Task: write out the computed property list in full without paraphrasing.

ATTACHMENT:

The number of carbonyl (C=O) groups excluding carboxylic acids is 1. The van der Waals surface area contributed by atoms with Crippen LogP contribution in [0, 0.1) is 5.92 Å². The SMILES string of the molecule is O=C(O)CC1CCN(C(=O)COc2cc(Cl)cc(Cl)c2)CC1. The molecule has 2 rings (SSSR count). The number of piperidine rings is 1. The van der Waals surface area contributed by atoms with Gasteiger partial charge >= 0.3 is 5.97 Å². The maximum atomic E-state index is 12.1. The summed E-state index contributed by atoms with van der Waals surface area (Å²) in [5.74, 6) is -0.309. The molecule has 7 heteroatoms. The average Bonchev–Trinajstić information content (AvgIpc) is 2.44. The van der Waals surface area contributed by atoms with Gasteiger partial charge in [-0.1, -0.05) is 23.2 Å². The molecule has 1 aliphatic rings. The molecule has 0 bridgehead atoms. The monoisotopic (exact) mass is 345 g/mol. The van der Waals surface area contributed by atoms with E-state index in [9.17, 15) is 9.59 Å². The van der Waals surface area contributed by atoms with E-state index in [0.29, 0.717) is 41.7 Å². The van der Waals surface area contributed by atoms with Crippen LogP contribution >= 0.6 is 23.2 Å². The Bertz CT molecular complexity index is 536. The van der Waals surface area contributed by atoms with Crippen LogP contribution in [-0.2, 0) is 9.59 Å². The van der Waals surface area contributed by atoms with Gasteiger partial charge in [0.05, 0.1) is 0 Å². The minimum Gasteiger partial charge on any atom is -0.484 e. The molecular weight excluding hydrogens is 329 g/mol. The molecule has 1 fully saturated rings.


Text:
The number of carbonyl (C=O) groups excluding carboxylic acids is 1. The van der Waals surface area contributed by atoms with Crippen LogP contribution in [0, 0.1) is 5.92 Å². The SMILES string of the molecule is O=C(O)CC1CCN(C(=O)COc2cc(Cl)cc(Cl)c2)CC1. The molecule has 2 rings (SSSR count). The number of piperidine rings is 1. The van der Waals surface area contributed by atoms with Gasteiger partial charge >= 0.3 is 5.97 Å². The maximum atomic E-state index is 12.1. The summed E-state index contributed by atoms with van der Waals surface area (Å²) in [5.74, 6) is -0.309. The molecule has 7 heteroatoms. The average Bonchev–Trinajstić information content (AvgIpc) is 2.44. The van der Waals surface area contributed by atoms with Gasteiger partial charge in [-0.1, -0.05) is 23.2 Å². The molecule has 1 aliphatic rings. The molecule has 0 bridgehead atoms. The monoisotopic (exact) mass is 345 g/mol. The van der Waals surface area contributed by atoms with E-state index in [9.17, 15) is 9.59 Å². The van der Waals surface area contributed by atoms with E-state index in [0.29, 0.717) is 41.7 Å². The van der Waals surface area contributed by atoms with Crippen LogP contribution >= 0.6 is 23.2 Å². The Bertz CT molecular complexity index is 536. The van der Waals surface area contributed by atoms with Crippen LogP contribution in [-0.2, 0) is 9.59 Å². The van der Waals surface area contributed by atoms with Gasteiger partial charge in [0.05, 0.1) is 0 Å². The minimum Gasteiger partial charge on any atom is -0.484 e. The molecular weight excluding hydrogens is 329 g/mol. The molecule has 1 fully saturated rings.